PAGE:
Sally Zigmond Interview
Posted on 03 May 2009. © Copyright 2004-2024 WriteWords
WriteWords talks to novelist and award-winning short story writer Sally Zigmond
Tell us all about your writing background- what you’ve written, what you’re currently writing
It seems strange to me now that although I’ve loved reading and writing from an early age and studied English Literature at University, it never occurred to me to write until I enrolled in a local creative writing class about fifteen years ago. After that, there was no stopping me! I began by writing articles. These were mainly travel features for caravan magazines but I soon found writing non-fiction too restrictive because I had to stick to the facts and my imagination was itching to be let loose. Writing fiction more fun but a lot harder to place. After a lot of trial and error, failure and rejection, I learned to master the differing requirements of both commercial and literary fiction and for a while I was quite successful in short story competitions. Writing for competitions is a great discipline; they teach you to work to a strict deadline and also to exercise one’s imagination by aiming to be different from every other entrant.
One of the first people to encourage me was Jo Derrick (then Jo Good) when she ran QWF magazine. She encouraged and supported me and we’re now great friends. I also met many other writers through QWF and learned a lot, especially when I helped Jo out for a while by reading all submissions. Again, it was hard work but very rewarding and it taught me a lot about short story writing by seeing what worked and what didn’t and why.
I was fortunate enough, one year, to win first prize in the annual Biscuit Short Story competition. As well as a generous cash prize, I was given the chance to write either a collection of short stories or a 40,000 word novella. As I had never written anything longer than 5,000 words before, I felt I was ready to take on the challenge of something longer and more complex. The result was Chasing Angels, a novella about the real-life, Henriette d’Angeville, French aristocrat and mountaineering pioneer who climbed Mont Blanc in 1838. It was published in 2007.
All this time, I had been writing an historical novel. In fact, I wrote two. The road to publication proved long and frustrating journey involving much rejection and several major rewrites. Eventually, my determination paid off and Hope Against Hope will be published by Myrmidon Books in June 2009.
I am now currently rewriting my second novel. As a light-weight saga, it failed to find publication so I am now revamping it and improving it for a different market and hope it will be successful next time around.
Other work besides writing; ie. Editing, dramaturgy, tutoring, and how it works/worked for/against your own writing
I have been a member of The Historical Novel Society (www.historicalnovelsociety.org) from its earliest days. I was co-ordinating editor of its review magazine, The Historical Novels Review for some time. I loved the job but found it was increasingly eating into my writing time so I am no longer so actively involved although I do still write reviews.
I have run several writing workshops, which I enjoy and have judged several short story competitions; another pleasure! I find myself increasingly drawn towards editing, mainly for writing friends or on writers’ forums. In fact, I wish I’d made editing my career. I love encouraging new writers and I gain as much pleasure when someone I’ve mentored achieves publication than when I do myself! However, I don’t have much patience for those who refuse to learn their craft and work hard. Writing to a publishable standard is not easy but if you have talent and you’re prepared to work hard, success will come your way.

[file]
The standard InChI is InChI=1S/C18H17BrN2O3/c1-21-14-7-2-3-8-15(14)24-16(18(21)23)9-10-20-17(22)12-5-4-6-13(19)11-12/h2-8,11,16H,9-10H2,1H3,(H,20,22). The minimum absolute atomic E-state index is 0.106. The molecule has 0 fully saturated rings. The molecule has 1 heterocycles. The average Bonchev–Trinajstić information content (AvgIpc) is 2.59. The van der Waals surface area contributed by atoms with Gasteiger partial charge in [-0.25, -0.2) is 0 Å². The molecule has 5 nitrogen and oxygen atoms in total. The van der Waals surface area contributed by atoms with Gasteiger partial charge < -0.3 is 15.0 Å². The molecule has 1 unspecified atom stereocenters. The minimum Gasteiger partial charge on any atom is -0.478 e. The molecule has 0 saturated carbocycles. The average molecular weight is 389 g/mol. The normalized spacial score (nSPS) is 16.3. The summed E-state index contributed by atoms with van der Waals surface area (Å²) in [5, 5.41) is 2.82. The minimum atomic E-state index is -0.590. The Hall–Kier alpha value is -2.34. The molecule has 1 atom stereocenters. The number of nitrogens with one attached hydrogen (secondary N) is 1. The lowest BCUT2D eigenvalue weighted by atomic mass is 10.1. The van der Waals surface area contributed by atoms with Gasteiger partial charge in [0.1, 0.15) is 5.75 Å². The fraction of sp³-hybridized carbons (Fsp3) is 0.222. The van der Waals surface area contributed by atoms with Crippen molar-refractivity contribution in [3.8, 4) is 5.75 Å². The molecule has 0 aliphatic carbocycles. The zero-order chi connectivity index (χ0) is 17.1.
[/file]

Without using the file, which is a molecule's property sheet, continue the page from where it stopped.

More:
But my love of editing isn’t totally altruistic. By reading other people’s writing, seeing the same mistakes made again and again, I can see what works and what doesn’t in fiction and bear it in mind in my own output.
Who are your favourite writers and why?
I can’t say that any one writer has influenced me or that I have any particular favourite writers. I read more novels written by women, not through any conscious gender choice, but because women tend to write the kind of novels I prefer to read! Having said that, there are plenty of male writers who understand women—Thomas Hardy is a classic example.
I love Rose Tremain, Helen Dunmore, Anita Shreve, Kate Atkinson and Juliet Myerson but I don’t restrict myself to my favourites and will pick up anything that catches my eye. I also read a wide variety of fiction for review but for preference I read historical fiction. I don’t read a lot of crime although I have read every one of Ian Rankin’s Rebus novels.
And my secret indulgence is reading the Jim Stringer-railway detective historical novels by Andrew Martin. They’re set in ‘my’ part of Yorkshire and are very, very funny.
How did you get your first agent/ commission?
I haven’t got an agent—yet. As to how I found a publisher for my novel, it took a long time—about ten years, a lot of hard work, rewriting and submitting.
What's the worst thing about writing?
Getting going in the morning. I waste so much time after I’ve switched on the computer, checking emails and catching up on blogs, websites, and forums such as Write Words! I tell myself that because they’re all writing-related, that it’s relevant and essential—which they are—but they’re also classic displacement activity.
And the best?
Everything else. I love getting stuck into a new project. It doesn’t happen very often but I just love it when I find I’m steaming along and several hours pass without my noticing it. But, best of all, I love rewriting. It’s so rewarding seeing a messy first draft develop from an ugly duckling into (hopefully) a swan.
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